State-commissioned survey uncovers ongoing safety, staffing problems at youth detention centers

There have been at least four escapes from the Echo Glen Children’s Center in Snoqualmie over the past decade. During that time, concerns about staff safety also increased.

Five teenagers who attacked staff and escaped Echo Glen on Wednesday have shed light on a bigger problem at youth detention facilities across the state. 

"Just one assault is too much and it shouldn’t happen," said an employee of Echo Glen, who asked to keep her identity private in fear of retaliation.

Washington State Department of Social and Health Services commissioned a survey in 2018 on Juvenile Rehabilitation Administration facilities. Echo Glen was one of the facilities in the study. 

When asked whether employees agreed with the statement that there was enough staffing to be successful in overseeing the juvenile detainees, nearly 60% of them said they "strongly disagree."

The Echo Glen staff member said she has been assaulted three times by teens in her care ever since she started working at the center in November 2020.

"There was a riot that happened in January 2021 and I was assaulted while I was trying to break it up," she said. "A few months go by—I got spit on by a resident and then a couple months later by that same resident I was punched in the eye. So, I had a huge black eye. And during that time it was just me and one other staff."

The Washington Federation of State Employees represents workers of Juvenile Rehabilitation Administration facilities in the state. The union said, for years, workers have been asking for facilities to be fully funded and staffed before more people get hurt.

"We’re just so short staff that all these incidents keep happening," said the employee.

The study further showed significant overtime due to high turnover, junior supervisors struggling to meet requirements due to lack of necessary training and nearly 35% of staff at Echo Glen reported they "felt unsafe" at work.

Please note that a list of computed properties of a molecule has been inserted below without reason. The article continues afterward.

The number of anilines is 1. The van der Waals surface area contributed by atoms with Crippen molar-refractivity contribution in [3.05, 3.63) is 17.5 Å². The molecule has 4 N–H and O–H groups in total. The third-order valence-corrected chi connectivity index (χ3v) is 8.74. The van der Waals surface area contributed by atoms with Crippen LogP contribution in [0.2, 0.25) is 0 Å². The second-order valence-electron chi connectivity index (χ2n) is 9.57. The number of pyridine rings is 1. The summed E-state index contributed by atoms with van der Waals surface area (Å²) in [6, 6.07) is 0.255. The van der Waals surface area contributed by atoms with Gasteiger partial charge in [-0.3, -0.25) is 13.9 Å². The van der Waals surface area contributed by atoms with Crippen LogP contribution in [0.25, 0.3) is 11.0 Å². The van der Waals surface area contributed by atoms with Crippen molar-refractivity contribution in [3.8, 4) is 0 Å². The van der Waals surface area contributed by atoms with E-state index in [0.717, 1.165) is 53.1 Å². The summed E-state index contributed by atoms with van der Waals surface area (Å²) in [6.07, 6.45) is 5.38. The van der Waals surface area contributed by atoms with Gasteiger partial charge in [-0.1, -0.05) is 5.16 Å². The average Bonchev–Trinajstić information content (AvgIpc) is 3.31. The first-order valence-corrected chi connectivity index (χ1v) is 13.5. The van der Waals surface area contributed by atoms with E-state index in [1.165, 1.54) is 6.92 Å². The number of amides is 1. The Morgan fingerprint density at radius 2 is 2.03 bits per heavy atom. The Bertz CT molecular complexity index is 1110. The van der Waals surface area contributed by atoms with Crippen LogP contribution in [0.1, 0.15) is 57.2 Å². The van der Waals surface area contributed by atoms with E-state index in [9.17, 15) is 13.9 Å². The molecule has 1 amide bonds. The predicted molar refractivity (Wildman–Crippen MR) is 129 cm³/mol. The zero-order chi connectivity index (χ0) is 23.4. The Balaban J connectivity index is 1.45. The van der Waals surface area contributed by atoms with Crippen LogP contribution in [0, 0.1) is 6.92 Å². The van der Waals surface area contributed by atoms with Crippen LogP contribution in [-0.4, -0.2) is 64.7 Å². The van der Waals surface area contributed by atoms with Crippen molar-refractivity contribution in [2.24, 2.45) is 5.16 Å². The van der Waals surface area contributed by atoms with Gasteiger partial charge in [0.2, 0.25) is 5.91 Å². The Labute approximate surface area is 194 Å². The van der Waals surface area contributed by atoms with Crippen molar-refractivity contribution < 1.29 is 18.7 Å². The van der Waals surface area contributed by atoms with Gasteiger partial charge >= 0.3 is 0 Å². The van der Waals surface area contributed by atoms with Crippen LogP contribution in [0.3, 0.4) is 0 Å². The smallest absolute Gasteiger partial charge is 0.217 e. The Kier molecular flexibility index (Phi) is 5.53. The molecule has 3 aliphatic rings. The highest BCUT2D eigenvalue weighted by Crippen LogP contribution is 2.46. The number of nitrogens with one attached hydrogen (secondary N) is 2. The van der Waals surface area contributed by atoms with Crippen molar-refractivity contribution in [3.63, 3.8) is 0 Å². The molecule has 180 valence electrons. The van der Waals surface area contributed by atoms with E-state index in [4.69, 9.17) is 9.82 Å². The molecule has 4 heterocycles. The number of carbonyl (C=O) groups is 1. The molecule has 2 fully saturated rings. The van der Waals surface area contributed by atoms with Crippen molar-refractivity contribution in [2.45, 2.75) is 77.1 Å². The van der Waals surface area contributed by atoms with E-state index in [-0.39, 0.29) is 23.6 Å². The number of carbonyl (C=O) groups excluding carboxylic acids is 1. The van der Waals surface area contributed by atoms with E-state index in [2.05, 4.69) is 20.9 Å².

"I’ve just been trying to give the facility or the state a chance to give us more staff and to provide safety for us because I feel like the consequences for when kids assault staff is very low and that’s why it keeps happening," said the employee.

Echo Glen is operated by Washington State Department of Children, Youth and Families. Following the five teenage boys’ escape, DCYF said, "We have a critical incident review team on-site to address risk immediately and determine whether safety measures and protocols were followed."

DCYF said many things have been updated since the 2018 study. Over the years, the department added automatic locks on front doors and staff doors. Plus more recreation staff and youth engagement staff were hired. Officials said escape protocols and checklists have also been updated.

DCYF said in the past day, the department has increased the following security measures:

  • Electric carts have been ordered and will begin arriving in a week. As they arrive, they will replace vehicles on campus used by security and health center staff.
  • Reminder issued that at no time will a youth or youths be released from their rooms if only a single staff is present. The second staff present must be a fully trained staff able to provide direct supervision.
  • Increase in security rounds
  • King County Sheriff’s office has increased presence near facility.
  • Facility wide searches have been completed.
  • On campus notification process has been improved. 

Read the study below or click here. 

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